OTC Smoking Cessation Products Can Be Equally Effective as Rx Methods

FEBRUARY 17, 2016
Allison Gilchrist, Associate Editor
Those looking to quit smoking may not need a prescription to do so.
 
A recent study published in the Journal of the American Medical Association investigated whether OTC products like the nicotine patch, prescription drugs like varenicline (Chantix), or combination nicotine replacement therapy were equally effective for smoking cessation.
 
Among the 1086 smokers in the research cohort, about 20% successfully quit tobacco regardless of the treatment they used, although Chantix was associated with more frequent adverse events such as vivid dreams, insomnia, nausea, and indigestion.
 
“The results suggest that the widely available, simple to use nicotine patch can produce long-term smoking cessation rates that are similar to those produced by more intense treatments,” lead study author Tim Baker, a public health researcher at the University of Wisconsin Center for Tobacco Research and Intervention, told Reuters.
 
Pharmacists are in a pivotal position to help patients choose the most effective smoking cessation methods, and the results of the JAMA study suggest that those who opt for cheaper OTC medications may have just as high of a success rate as those who pursue prescription drugs.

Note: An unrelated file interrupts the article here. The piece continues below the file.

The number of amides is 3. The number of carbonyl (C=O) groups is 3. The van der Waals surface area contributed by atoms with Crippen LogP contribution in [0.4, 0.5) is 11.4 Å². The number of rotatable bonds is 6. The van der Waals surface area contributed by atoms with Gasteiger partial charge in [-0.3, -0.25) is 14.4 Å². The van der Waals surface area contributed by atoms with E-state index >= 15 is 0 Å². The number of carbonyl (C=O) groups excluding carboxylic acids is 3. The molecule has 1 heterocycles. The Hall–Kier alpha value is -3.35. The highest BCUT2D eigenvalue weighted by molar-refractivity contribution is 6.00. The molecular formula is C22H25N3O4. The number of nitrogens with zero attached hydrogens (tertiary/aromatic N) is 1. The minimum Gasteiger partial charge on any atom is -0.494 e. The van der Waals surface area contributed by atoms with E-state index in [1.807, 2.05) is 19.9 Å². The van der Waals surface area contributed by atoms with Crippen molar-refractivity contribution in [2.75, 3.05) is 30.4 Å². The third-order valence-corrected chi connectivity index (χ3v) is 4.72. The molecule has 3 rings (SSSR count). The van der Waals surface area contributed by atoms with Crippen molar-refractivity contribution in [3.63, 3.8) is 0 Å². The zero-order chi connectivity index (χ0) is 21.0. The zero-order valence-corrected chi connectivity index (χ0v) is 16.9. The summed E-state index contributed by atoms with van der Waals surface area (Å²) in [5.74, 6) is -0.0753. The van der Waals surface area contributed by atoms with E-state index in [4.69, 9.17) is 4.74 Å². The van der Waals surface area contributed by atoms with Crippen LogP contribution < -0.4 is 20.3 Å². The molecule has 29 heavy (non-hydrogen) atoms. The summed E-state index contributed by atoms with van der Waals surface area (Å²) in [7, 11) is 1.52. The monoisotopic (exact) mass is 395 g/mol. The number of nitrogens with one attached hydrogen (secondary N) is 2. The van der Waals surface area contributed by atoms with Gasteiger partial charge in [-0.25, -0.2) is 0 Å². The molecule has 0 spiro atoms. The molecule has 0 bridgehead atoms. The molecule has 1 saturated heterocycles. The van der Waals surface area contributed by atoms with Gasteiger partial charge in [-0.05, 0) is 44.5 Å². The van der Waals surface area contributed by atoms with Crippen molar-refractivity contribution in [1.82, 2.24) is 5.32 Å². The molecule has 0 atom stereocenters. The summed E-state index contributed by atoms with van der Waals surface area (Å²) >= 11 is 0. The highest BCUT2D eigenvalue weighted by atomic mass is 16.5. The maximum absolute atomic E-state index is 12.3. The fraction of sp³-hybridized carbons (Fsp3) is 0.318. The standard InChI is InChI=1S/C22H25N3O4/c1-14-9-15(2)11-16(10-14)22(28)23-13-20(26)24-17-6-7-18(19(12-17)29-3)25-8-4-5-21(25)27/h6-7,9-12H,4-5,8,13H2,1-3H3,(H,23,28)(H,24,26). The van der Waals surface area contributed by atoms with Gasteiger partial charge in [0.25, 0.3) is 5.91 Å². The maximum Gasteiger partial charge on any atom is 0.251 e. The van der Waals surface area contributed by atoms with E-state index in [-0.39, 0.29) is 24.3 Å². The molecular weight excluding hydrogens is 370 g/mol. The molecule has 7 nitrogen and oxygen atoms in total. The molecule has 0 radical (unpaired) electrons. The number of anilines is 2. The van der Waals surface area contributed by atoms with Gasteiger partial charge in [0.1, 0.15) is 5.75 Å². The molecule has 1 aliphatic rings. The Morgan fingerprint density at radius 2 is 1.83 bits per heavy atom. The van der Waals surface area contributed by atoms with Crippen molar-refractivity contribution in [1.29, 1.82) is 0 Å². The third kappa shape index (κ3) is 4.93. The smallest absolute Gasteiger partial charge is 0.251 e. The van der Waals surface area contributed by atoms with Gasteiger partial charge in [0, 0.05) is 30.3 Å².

“The results raise questions about the relative effectiveness of intense smoking pharmacotherapies,” the authors concluded.
 
However, smoking cessation strategies should extend beyond drug therapies to include a pharmacist counseling component.
 
“A comprehensive tobacco cessation program involves both behavioral support and also medication support.” Lisa Kroon, PharmD, CDE, clinical professor at the University of California, San Francisco School of Pharmacy, previously told Pharmacy Times.
 
 
For example, Dr. Kroon explained how no-cost, state-sponsored “quit lines” have successfully helped smokers kick the habit.
 
“Meanwhile, the pharmacist, as the drug expert, can help with the smoking cessation medication selection [and] counseling, and some states actually furnish the medication [for patients],” she said.
 
An estimated 70% of adult smokers in the United States want to quit smoking, and millions more have attempted to do so, according to the US Centers for Disease Control and Prevention.



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